The Importance of Uptime: Why It Matters and How to Ensure It
If a website is unavailable, does it exist? More than just a smart aleck philosophical question, this query points out why uptime is the most important metric in the Internet and IT universe.
Whether you are a multinational corporation or a blogger, a small business or a nonprofit, a retailer or news site, if traffic can’t reach your web site—which of course does exist when servers are working—it is effectively closed for business. And that, in a nutshell, is why hosting uptime, the percentage of time a given site is available to Internet users, is a critical concern for every website.
This leads us to another question: How can a site ensure it has 100% uptime?
It isn’t easy. But companies must own a cluster of load-balanced servers to even begin to have a shot at doing this. Multiple servers allow for individual boxes to be upgraded, or patched and rebooted; if one server fails, there are others to carry the load.
That said, these companies have a slew of other maintenance concerns when it comes to uptime. Climate control—making sure the temperature stays between 65 – 81 degrees—for servers is extremely important, as is the steady flow of electricity along with a system to filter power spikes. So a backup power system must be in place with instant switchover capability. Without that kind of redundancy, 100% uptime can never be assured.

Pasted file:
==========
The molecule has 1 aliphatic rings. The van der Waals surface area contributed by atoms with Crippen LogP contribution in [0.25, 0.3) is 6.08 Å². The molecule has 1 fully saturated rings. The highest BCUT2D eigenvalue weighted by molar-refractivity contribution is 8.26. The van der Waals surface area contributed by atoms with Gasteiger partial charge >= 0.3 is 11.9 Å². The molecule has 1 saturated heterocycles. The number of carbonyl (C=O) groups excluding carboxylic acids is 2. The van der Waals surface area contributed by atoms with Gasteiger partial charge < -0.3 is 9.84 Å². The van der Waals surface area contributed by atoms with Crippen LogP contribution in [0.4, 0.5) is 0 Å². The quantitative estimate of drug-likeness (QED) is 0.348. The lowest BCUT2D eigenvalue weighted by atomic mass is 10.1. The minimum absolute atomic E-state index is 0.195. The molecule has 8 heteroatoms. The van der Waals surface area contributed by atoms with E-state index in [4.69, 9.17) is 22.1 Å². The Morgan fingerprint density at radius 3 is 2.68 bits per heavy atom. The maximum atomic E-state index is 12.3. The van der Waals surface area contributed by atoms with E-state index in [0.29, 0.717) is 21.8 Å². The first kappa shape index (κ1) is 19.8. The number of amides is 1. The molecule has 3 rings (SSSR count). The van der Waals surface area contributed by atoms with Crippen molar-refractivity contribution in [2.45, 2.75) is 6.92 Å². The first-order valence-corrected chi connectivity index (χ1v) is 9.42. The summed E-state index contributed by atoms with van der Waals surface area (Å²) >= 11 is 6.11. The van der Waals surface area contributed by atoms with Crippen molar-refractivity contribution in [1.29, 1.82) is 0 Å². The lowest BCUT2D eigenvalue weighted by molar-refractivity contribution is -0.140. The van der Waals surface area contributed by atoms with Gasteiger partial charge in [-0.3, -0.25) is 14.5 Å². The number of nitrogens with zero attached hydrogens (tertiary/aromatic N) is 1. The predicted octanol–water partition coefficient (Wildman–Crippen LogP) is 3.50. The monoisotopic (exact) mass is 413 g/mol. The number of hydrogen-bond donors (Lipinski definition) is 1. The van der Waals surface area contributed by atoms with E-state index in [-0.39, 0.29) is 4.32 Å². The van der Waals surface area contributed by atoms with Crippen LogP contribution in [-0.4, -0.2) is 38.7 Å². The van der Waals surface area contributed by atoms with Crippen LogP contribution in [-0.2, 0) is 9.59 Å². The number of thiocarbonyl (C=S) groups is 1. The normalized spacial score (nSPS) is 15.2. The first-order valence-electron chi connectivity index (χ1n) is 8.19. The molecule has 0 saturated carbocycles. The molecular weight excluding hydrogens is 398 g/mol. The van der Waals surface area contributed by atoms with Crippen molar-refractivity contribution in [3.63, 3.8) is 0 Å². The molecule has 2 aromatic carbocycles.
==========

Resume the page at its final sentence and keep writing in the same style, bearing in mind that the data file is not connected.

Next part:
Even with those concerns covered, there are other nightmare scenarios that must be guarded against, such flooding, which may require a pumping system. And, then of course, there is the issue of staffing. Ensuring 100% uptime means that someone is watching the operation at all times.
Getting ahead of the game with hosting providers
Given these potential points of failure, the cost of maintaining servers, and hiring staff, many companies opt to hire hosting companies. Figuring out which one to go with can be a tricky business. Many services “guarantee” between 97% and 99.9% uptime, and just as many say they will pay a penalty or rebate if the level of service isn’t upheld. Those numbers and those promised compensations for downtime, however, are often subject to fine print restrictions in the hosting company’s Service Level Agreement (SLA). So read the SLA very carefully before signing with a provider.
One way to get a handle on the quality of hosting providers is to browse the Tier Certifications List of the Uptime Institute, a company that has created a set of standards to evaluate data centers, including one for Operational Sustainability. The Institute certifies providers according to a four-tiered system. You can find their list of certified service providers here.
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